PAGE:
At 10:15 AM 24/07/00 -0600, Brent wrote:
> The "abrupt end"? Is brief a million years, a femtosecond...?
> And what and why is there this 'boundary' where things change
Why, I'm glad you asked that question.
The potential function V changes with the temperature of the Universe, and
it is this that induces the phase transition, as it becomes energetically
favourable for the state of the field to change when the Universe cools
sufficiently. In the language of thermodynamics, the potential V() plays
the role of the free energy of the system. A graph of V() will typically
have a minimum somewhere, and that minimum value determines the value of
which is stable at a given temperature. Imagine an inverted parabola with
its minimum value at = 0; the configuration of the field can be
represented as the position of a ball rolling on this curve. In the stable
configuration it nestles in the bottom of the potential well at = 0. This
might represent the potential V() at very high temperatures, way above the
phase transition. The vacuum is then in its most symmetrical state. What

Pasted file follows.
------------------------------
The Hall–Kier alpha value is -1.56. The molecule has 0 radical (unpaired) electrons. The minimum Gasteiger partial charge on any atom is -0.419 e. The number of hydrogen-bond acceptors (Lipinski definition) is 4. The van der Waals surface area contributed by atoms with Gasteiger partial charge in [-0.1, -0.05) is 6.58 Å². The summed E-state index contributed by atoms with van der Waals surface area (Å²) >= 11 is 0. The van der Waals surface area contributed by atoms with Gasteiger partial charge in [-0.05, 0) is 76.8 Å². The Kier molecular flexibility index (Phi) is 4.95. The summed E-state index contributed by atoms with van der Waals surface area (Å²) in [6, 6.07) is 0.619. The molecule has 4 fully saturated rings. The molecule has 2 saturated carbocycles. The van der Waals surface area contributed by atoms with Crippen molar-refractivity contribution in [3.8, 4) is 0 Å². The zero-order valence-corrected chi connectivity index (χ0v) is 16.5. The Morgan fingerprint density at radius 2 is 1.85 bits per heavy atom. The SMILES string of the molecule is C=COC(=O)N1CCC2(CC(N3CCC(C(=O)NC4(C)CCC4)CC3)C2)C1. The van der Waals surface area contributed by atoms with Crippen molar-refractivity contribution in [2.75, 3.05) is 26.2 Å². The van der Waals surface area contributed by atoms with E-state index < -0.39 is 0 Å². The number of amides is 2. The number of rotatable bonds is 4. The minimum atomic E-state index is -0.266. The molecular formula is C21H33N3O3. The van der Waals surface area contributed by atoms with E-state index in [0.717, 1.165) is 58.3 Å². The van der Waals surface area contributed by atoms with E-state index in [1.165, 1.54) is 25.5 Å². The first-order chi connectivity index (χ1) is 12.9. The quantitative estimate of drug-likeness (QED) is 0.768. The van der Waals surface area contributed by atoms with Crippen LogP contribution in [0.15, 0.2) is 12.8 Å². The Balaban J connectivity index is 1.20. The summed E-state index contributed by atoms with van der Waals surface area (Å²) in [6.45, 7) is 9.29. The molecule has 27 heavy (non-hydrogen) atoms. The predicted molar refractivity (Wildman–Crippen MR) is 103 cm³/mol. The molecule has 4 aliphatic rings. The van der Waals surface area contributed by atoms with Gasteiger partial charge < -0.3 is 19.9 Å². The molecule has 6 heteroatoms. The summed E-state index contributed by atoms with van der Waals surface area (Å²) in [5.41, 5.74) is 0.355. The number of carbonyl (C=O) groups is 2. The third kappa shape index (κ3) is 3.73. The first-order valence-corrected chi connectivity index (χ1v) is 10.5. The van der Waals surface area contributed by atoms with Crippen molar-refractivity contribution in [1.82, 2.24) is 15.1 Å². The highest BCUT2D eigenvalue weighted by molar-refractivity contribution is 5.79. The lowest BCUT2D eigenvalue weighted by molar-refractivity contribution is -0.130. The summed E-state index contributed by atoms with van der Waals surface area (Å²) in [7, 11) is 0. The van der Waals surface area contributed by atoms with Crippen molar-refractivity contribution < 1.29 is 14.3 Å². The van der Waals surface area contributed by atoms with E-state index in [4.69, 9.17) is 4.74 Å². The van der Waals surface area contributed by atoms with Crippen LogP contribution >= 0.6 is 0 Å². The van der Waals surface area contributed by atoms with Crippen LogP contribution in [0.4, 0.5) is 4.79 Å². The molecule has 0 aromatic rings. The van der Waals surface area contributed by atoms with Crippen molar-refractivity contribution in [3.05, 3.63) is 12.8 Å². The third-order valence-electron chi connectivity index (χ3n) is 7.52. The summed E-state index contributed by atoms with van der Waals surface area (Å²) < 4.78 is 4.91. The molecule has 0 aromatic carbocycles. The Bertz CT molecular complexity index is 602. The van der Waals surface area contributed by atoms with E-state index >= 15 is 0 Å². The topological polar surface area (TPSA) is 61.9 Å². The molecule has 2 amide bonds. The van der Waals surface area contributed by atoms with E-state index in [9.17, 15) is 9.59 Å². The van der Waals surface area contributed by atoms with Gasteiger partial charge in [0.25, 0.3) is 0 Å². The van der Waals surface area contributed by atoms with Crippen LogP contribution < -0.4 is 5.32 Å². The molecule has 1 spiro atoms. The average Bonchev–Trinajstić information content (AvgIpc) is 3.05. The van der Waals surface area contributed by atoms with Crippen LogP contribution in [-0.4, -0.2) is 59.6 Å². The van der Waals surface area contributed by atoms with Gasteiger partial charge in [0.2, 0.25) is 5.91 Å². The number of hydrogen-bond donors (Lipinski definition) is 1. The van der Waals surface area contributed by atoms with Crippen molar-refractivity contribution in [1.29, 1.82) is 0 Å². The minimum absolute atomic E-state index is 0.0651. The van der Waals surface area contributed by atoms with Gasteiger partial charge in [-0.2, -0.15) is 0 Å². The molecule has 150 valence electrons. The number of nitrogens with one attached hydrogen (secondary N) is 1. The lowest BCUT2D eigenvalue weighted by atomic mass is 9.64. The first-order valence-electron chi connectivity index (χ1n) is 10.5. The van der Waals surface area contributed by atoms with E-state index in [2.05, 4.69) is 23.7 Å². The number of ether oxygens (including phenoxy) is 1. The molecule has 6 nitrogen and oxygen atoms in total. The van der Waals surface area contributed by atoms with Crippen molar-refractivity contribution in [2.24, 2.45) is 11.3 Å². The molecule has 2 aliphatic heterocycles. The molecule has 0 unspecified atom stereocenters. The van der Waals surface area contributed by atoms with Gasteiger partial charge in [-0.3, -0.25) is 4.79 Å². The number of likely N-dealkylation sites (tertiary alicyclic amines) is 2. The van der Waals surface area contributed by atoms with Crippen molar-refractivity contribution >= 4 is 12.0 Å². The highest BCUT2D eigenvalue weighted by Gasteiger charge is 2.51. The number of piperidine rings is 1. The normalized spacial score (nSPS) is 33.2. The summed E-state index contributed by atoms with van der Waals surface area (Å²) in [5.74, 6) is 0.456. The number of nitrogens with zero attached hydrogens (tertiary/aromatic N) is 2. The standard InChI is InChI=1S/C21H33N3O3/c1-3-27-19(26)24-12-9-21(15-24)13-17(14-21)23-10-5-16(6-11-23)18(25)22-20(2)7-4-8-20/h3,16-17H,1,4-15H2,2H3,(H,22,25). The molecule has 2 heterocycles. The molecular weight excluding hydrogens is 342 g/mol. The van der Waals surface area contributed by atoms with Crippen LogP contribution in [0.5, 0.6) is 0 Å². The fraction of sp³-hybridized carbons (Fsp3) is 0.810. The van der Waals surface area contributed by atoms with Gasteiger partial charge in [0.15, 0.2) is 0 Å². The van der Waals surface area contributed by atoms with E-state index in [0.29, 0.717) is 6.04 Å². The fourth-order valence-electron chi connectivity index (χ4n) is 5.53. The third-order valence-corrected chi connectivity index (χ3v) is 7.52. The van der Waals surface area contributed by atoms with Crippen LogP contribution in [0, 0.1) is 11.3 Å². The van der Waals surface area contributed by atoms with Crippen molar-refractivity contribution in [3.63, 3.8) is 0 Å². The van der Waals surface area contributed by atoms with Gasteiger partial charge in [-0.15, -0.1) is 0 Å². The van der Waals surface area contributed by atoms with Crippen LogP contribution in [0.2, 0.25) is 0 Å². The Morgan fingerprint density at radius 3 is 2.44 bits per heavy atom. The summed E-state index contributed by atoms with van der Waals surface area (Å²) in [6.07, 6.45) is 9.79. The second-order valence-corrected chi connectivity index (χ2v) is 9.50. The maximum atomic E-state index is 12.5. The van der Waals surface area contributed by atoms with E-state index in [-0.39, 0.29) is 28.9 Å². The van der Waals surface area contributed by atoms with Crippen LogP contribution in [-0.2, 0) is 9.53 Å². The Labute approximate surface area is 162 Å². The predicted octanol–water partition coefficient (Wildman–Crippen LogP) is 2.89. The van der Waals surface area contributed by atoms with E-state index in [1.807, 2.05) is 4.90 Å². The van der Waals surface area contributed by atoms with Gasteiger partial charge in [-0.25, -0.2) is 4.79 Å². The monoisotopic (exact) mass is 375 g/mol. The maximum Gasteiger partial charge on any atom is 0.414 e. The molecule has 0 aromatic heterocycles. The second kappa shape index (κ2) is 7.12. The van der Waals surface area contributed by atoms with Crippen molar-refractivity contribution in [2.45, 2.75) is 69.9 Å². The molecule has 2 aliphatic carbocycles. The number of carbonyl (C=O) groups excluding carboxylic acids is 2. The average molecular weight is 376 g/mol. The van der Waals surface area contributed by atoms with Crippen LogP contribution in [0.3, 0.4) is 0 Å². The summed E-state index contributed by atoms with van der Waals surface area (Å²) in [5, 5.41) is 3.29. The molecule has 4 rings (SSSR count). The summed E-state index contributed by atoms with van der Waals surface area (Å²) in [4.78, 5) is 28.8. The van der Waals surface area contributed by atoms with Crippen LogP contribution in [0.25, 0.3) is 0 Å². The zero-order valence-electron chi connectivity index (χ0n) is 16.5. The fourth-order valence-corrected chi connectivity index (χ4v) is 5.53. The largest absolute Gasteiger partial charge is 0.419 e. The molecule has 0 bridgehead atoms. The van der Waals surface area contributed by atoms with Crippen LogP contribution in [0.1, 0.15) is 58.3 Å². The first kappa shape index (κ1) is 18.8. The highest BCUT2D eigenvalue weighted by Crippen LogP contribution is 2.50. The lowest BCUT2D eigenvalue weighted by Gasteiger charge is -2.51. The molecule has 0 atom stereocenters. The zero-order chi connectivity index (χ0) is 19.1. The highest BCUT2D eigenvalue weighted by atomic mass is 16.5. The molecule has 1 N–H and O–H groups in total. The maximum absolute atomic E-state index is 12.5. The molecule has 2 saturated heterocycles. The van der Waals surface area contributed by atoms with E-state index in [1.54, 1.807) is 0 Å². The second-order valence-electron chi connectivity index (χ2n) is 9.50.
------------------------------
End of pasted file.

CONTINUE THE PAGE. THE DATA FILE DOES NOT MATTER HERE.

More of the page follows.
happens as the phase transition proceeds is that the shape of V() changes
so that it develops additional minima. Initially these `false' minima may
be at higher values of V() than the original, but as the temperature
continues to fall and the shape of the curve changes further, the new
minima can be at lower values of V than the original one. This happens at a
critical temperature Tc at which the vacuum state of the Universe begins to
prefer one of the alternative minima to the original one.
The transition does not occur instantaneously. How it proceeds depends on
the shape of the potential, and this in turn determines whether the
transition is first or second order. If the phase transition is second
order it moves rather smoothly, and fairly large `domains' of the new phase
are generated (much like the Weiss domains in a ferromagnet). One such
region (bubble or domain) eventually ends up including our local patch of
the Universe. If the potential is such that the transition is first order,
the new phase appears as bubbles nucleating within the false vacuum
background; these then grow and coalesce so as to fill space with the new
phase when the transition is complete.
Inflation arises when the potential term V greatly exceeds the kinetic term
U in the action of the scalar field. In a phase transition this usually
means that the vacuum must move relatively slowly from its original state
into the final state.
No, sorry, I'm cheating horribly, and plagiarising to boot. That (with the
symbols fubar'd in the phase transition to email) is from
http://nedwww.ipac.caltech.edu/level5/Glossary/Essay_inun.html which I
found in about three seconds of googling. Go thou and do likewise.
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